Years ago web companies started to face pressure from the business to deliver better service and agility at lower costs. However, Tech Ops and IT departments were always entrenched into complex system configurations, domain-specific skill sets and lack of resource elasticity, effectively under-delivering on business needs.
Going back in time… in early 2000’s VMware revolutionized enterprise IT allowing enterprises to abstract, pool, aggregate and distribute X86 computational resources, albeit CPU and memory, with added management capabilities. This allowed enterprises to achieve better hardware utilization ratios, better management capabilities, lower CAPEX and OPEX, higher availability, reduced time to market and greater agility.
The rest of the datacenter, albeit networking and storage, were not part of this datacenter revolution and for many years they have been complex and treated as silo’s of infrastructure, creating ever-increasing dependencies on specialized hardware and specialized skill sets.
In 2003, Google engineers designed the Google File System, a scalable distributed file system for large distributed data-intensive applications with focus on fault tolerance and high aggregate performance, while running on inexpensive commodity hardware and possibly creating the first ever hyper-converged infrastructure (HCI) solution that would go beyond CPU, memory allocation and distribution.
HCI bundle multiple parts of datacenter infrastructure into a single, optimized computing solution unit. Generally speaking these will include compute, storage, networking and management software. HCI allow enterprises to utilize a simple modular building block of commodity hardware that provide massive and linear scale-out architectures with predictable performance.
As with any evolving industry, technologies are replicated and when they achieve critical mass they are able to deliver similar benefits to customers; they become a commodity. Many people are certainly adamant to my observations, but it is clear that the hypervisor technology has been fully commoditized. Unquestionably some vendors have advantages over others in regards to features and performance, but the main characteristics about abstracting, pooling, aggregating and distributing X86 computational resources to virtual machines can be handled today by all hypervisors on the market. It’s up for customers to decide if they need all the additional benefits or go with a more streamlined and perhaps less expensive solution.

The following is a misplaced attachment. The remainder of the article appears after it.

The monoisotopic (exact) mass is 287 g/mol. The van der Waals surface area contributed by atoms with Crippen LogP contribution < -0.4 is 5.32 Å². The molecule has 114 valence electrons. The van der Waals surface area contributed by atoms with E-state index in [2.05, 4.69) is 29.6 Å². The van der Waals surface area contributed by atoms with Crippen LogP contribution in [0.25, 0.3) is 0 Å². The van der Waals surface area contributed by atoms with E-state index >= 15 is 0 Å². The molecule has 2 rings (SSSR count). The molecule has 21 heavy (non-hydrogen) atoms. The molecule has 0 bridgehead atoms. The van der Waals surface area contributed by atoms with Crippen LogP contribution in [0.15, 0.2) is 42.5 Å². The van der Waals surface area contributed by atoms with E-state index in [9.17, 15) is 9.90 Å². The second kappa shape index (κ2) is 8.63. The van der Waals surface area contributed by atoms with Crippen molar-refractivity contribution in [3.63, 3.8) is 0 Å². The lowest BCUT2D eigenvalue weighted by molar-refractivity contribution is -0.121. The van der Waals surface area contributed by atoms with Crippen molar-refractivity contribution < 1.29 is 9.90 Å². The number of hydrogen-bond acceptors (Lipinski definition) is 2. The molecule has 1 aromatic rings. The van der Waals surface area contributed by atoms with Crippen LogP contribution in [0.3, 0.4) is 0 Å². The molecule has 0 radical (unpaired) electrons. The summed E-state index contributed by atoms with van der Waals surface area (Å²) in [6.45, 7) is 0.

So, hypervisors are a commodity, but What about HCI and Software Defined Storage (SDS)?
Just as hypervisors have become a market commodity, systems and solutions that provide HCI and SDS will become a commodity too. This is a very busy market with many emerging players that will eventually enter in a so-called perfect competition achieving equilibrium when producer supplies meet consumer demand.
As always, there will be many HCI and SDS flavors; some with more features, performance or resiliency. Once again, it will be up to customers to decide the solutions they will run their datacenters on. It is also up to customers to decide where to and how to apply technologies that enable them to deliver the the correct SLA’s to support business requirements.
Nutanix understands the dynamics of this fast evolving market. Having created this market ourselves and being the clear leader with over 52% market share, according to IDC, we are not going to rest at our achievements. Despite Nutanix HCI solution is by far the most performant, resilient and feature-rich on the market today, long ago we have set our eyes on how enterprise datacenters will be built and managed for the decade to come.
During Nutanix conference in June we will reveal our next powerful act, beyond SDS and HCI; we call it Nutanix Confidential 2.0.
I often tell people that Nutanix has never been a storage company, but rather a distributed systems company. Nutanix DNA is very different from traditional storage companies with engineers coming from the large web-scale companies who have mastered distributed systems architectures long ago. It just so happens that Nutanix started delivering products for the storage layer because it made sense at that point in time.
Enterprises have today a huge need to simplify datacenter management and troubleshooting at any scale. This conference will be the perfect occasion to tell you more about it. All I can say for now is… distributed, distributed, distributed, analytics, analytics, analytics! It’s going to be incredible!!
If you are interested in how to architect the datacenter for the next decade I strongly recommend you to attend the conference. Find more information here.
This article was first published by Andre Leibovici (@andreleibovici) at myvirtualcloud.net